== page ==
Several kinase cascades have been implicated in signal transduction through the erbB receptors (Moghal and Sterenberg, 1999). One of these is the RAS-RAF pathway, leading to the activation of extracellular signal-regulated kinases (ERKs), one of the mitogen activated protein kinase (MAPK) cascades (Campbell et al, 1995). This pathway has been the subject of intense interest because of its role in the regulation of proliferation, differentiation and cell–matrix interactions. ERK1 and ERK2 are dually phosphorylated (pERK) on threonine and tyrosine residues by mitogen-activated protein kinase/extracellular signal-regulated kinase kinase (MEK). Activated ERK1/2 phosphorylate and activate a variety of substrates including transcription factors, protein kinases and phosphotyrosine protein phosphatases, leading to positive or negative regulation of signalling cascades (Campbell et al, 1995). The mitogenic effect of EGF on normal and malignant mammary epithelia is dependent, at least in part, on ERK activation (Klapper et al, 2000). Furthermore, mammary tumour epithelium may exhibit an elevation in basal ERK activity and sustained ERK activation when stimulated by EGF (Xing and Imagawa, 1998). The sustained ERK activation may reflect a difference in the regulation of EGFR activity in the tumour cells vs normal breast epithelium. Elevated ERK1/2 activity has been noted in a proportion of clinical breast cancers vs benign disease or cancer-associated normal epithelium (Sivaraman et al, 1997; Santen et al, 2002), and a relationship between elevated MAPK activity and shorter disease-free survival in primary breast cancer has been reported (Mueller et al, 2000; Gee et al, 2001; Adeyinka et al, 2002). Thus, hyperactivity of ERK1/2 may play a role in breast cancer progression. It has been suggested that this increased activity is related to the pathological hyperexpression of EGFR and/or HER2 (Von Lintig et al, 2000). If so, the inhibition of the EGFR/HER2 tyrosine kinase activity should lead to a decrease in the pERK activity (Albanell et al, 2001). However, if the activation of pERK1/2 is independent of EGFR/HER2 signalling then increased pERK activity can theoretically bypass or over-ride, at least partially, the inhibition of these growth factor receptors.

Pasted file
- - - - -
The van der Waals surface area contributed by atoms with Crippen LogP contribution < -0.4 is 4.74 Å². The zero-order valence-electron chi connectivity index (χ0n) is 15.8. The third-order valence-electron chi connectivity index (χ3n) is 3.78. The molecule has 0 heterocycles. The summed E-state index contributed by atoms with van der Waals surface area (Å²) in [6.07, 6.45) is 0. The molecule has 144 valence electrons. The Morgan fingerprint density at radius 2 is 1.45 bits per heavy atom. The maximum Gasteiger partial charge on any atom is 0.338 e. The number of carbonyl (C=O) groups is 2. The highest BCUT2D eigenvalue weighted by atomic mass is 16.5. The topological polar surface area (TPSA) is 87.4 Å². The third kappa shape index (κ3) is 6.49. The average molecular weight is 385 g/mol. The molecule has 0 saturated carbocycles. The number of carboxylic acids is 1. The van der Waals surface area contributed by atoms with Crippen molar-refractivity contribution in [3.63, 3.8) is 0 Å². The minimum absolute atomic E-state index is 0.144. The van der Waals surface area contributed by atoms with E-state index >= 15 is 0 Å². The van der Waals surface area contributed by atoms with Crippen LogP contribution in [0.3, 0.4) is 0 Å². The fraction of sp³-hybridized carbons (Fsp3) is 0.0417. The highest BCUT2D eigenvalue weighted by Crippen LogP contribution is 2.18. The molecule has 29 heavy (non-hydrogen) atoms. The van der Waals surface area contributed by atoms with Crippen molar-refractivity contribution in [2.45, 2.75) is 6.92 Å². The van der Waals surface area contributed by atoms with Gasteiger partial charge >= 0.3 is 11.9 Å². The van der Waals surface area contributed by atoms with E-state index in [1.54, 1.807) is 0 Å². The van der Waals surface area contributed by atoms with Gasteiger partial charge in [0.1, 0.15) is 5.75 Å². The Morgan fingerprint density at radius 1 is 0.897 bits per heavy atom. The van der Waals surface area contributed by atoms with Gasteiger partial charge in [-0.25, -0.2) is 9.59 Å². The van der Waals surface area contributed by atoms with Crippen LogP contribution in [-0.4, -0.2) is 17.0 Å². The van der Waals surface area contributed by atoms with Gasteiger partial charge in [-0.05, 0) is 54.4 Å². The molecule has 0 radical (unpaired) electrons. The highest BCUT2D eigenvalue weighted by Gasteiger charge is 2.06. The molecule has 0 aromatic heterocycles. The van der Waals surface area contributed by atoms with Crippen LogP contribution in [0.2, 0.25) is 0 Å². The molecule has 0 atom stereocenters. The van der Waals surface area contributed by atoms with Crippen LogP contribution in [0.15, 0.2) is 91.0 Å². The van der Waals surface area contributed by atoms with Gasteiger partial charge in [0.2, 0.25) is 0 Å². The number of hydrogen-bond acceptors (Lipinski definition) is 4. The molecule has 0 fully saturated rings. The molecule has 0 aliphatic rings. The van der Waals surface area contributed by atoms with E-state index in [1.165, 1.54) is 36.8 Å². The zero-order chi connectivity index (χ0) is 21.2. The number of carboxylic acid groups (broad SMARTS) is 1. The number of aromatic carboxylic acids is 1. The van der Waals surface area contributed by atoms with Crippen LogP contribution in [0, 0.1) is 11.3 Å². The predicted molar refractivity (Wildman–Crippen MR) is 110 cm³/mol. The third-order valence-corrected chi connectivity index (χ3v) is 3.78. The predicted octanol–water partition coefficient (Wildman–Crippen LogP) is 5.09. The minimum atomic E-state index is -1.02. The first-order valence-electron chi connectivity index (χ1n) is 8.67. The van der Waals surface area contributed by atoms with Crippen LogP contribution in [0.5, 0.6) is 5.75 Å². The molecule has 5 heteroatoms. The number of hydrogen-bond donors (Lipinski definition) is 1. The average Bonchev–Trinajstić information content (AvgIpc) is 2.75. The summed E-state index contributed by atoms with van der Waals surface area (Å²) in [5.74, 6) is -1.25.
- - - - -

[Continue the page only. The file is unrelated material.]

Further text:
Several agents that target one or more members of the ErbB family of tyrosine kinase receptors are currently undergoing preclinical and clinical investigations (Mendelsohn, 2001; Slichenmyer and Fry, 2001). In the present study we have used PKI166 {4-(R)-phenethylamino-6-(hydroxy)phenyl-7H-pyrrolo[2,3-d]-pyrimidine}, an inhibitor of the pyrrolopyrimidine class that has been shown to inhibit the intracellular domain of the EGF-R kinases with an IC50 of 0.7 nM, with less activity against other tyrosine kinases (Traxler et al, 2001). The goals of the present study were to characterise the pattern of expression of activated ERK1/2 in established breast cancer cell lines and determine whether this correlates with EGFR or HER2 status. Further, to explore whether activation status of ERK1/2 can be used as a marker of EGFR kinase inhibition and antiproliferative effects of agents targeting the growth factor receptors. Our results indicate that high basal activity of ERKs give some breast cancer cells a mechanism to escape the inhibitory effects of EGFR/HER2 tyrosine kinase inhibition. However, a combination of agents to inhibit both EGFR/HER2 and pERK signalling resulted in significant growth inhibition and induction of apoptosis.